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Sound Case: Aspects of early woodwind recordings

Emily Worthington

When: Tue 17 Jun 2014, 17.00-18.00

Where: Foyle Suite, Centre for Conservation

Price: Free

Book now for 17 Jun 2014

'Catch me if you can: Rubato and ensemble flexibility among British clarinettists on record, 1898-1953'

Just as early-20th-century pianists communicated musical expression by spreading chords and allowing their hands to play ‘out of time’, so wind players embraced ‘untogetherness’ as a necessary feature of expressive performance, be it between between solo and accompaniment, orchestral colleagues, or members of a chamber ensemble.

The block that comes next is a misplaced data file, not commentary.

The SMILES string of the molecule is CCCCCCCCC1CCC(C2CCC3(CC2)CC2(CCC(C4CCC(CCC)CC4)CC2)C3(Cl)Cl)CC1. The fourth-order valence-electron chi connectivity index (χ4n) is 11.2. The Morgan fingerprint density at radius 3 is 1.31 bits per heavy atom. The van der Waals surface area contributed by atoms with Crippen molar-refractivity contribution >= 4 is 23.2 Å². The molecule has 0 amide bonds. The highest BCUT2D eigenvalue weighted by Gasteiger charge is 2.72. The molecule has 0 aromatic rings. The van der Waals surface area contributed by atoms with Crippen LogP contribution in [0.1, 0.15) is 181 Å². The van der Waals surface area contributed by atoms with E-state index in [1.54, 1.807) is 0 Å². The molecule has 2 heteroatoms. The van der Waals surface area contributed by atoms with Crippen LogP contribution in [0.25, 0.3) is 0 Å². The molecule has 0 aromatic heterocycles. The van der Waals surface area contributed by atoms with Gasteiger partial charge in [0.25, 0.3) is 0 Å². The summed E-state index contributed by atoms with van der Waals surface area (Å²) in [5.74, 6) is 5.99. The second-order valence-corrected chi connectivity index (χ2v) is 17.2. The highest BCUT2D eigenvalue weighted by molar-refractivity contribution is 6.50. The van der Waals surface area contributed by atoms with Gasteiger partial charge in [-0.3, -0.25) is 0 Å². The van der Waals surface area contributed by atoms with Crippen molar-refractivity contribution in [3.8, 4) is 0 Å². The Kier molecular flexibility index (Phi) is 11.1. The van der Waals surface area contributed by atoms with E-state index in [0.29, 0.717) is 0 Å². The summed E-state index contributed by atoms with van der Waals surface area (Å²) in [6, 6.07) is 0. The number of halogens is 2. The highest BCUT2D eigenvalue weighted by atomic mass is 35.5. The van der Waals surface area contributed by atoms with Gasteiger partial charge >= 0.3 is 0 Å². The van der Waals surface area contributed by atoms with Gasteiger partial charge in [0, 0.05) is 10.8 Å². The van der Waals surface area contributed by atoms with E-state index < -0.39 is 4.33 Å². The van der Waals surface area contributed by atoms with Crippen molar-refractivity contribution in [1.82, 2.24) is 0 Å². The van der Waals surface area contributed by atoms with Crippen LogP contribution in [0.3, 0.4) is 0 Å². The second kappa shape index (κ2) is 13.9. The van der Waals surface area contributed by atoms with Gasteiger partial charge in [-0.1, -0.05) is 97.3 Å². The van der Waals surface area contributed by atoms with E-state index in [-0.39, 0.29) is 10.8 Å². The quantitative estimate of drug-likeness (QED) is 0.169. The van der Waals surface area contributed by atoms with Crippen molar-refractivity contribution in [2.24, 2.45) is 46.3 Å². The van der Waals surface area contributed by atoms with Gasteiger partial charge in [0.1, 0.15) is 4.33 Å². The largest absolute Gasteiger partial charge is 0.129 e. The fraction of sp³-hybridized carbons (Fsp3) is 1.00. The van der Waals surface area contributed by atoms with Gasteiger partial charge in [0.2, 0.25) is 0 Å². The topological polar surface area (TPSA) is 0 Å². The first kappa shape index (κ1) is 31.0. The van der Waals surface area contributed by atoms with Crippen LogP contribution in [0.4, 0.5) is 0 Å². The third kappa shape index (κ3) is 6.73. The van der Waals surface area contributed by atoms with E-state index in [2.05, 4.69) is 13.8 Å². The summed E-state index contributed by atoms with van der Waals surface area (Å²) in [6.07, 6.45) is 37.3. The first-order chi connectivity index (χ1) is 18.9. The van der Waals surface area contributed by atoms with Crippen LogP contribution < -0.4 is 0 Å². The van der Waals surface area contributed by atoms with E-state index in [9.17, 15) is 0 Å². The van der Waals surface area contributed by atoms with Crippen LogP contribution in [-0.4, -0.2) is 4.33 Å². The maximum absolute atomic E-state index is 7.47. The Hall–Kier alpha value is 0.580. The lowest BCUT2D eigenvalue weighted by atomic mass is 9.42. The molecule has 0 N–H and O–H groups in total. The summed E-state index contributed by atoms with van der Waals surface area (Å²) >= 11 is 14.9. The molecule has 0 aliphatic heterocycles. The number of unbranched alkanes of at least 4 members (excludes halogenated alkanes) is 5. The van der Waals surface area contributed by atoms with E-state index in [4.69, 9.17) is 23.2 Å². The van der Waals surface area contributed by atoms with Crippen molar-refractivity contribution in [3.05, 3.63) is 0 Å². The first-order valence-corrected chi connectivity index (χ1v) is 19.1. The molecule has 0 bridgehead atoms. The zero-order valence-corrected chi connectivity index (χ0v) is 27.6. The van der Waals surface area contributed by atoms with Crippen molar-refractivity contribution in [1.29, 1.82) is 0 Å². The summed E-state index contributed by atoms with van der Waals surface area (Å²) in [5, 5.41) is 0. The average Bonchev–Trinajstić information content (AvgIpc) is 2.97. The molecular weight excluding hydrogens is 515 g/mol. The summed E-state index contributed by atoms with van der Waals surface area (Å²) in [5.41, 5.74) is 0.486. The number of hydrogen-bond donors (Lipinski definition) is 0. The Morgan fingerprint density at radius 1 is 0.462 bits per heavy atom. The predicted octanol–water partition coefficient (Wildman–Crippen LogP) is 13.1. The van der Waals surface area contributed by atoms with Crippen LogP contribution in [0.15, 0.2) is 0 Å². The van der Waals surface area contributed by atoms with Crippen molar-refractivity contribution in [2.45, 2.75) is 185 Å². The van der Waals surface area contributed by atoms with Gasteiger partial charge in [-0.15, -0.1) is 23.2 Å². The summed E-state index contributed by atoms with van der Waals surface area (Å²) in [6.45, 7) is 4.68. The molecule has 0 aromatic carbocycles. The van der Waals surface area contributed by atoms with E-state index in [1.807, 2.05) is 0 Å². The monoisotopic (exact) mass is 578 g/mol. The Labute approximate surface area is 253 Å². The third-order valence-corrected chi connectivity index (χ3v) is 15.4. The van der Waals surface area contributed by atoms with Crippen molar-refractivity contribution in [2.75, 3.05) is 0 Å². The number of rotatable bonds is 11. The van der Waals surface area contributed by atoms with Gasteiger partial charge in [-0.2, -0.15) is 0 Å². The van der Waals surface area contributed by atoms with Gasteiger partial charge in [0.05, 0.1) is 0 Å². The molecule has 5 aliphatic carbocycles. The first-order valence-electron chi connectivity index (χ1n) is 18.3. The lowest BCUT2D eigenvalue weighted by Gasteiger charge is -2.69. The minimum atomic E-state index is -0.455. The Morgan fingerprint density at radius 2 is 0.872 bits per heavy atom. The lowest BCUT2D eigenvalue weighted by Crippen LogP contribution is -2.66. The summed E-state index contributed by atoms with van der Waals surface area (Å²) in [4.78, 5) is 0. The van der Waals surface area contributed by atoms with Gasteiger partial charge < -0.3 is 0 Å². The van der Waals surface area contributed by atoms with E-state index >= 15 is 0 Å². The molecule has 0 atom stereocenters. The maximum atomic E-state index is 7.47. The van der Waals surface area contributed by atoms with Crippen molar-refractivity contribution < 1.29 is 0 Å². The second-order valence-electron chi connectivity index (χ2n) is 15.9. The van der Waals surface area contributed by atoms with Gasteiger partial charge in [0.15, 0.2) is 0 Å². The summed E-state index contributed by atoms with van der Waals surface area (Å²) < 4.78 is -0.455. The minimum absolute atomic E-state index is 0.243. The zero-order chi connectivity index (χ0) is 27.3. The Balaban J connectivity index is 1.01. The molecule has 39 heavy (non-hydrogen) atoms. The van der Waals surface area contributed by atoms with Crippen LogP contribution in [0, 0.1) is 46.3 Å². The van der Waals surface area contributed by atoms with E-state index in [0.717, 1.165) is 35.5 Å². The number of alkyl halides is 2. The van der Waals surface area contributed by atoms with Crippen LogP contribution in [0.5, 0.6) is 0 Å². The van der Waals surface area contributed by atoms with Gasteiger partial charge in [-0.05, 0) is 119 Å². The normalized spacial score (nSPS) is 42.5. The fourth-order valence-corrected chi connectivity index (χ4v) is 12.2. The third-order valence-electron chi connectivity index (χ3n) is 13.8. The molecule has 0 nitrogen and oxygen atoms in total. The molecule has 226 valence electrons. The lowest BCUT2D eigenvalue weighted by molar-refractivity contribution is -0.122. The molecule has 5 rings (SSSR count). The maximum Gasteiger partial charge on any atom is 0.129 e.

Using recordings of clarinettists held at the British Library, including unique early recordings of works by the largely forgotten British composer Richard Walthew, this talk explores the changing stylistic vernacular among British wind players during the first half of the 20th century.

Edison Visiting Research Fellow Emily Worthington studied modern and historical clarinets at the University of York and the Royal College of Music, and recently completed an AHRC-funded PhD at the University of York entitled ‘The Modernisation of Wind Playing in London Orchestras, 1909–1939’. She now combines her research with a busy schedule of chamber music and orchestral work with leading period-instrument ensembles throughout the UK and Europe.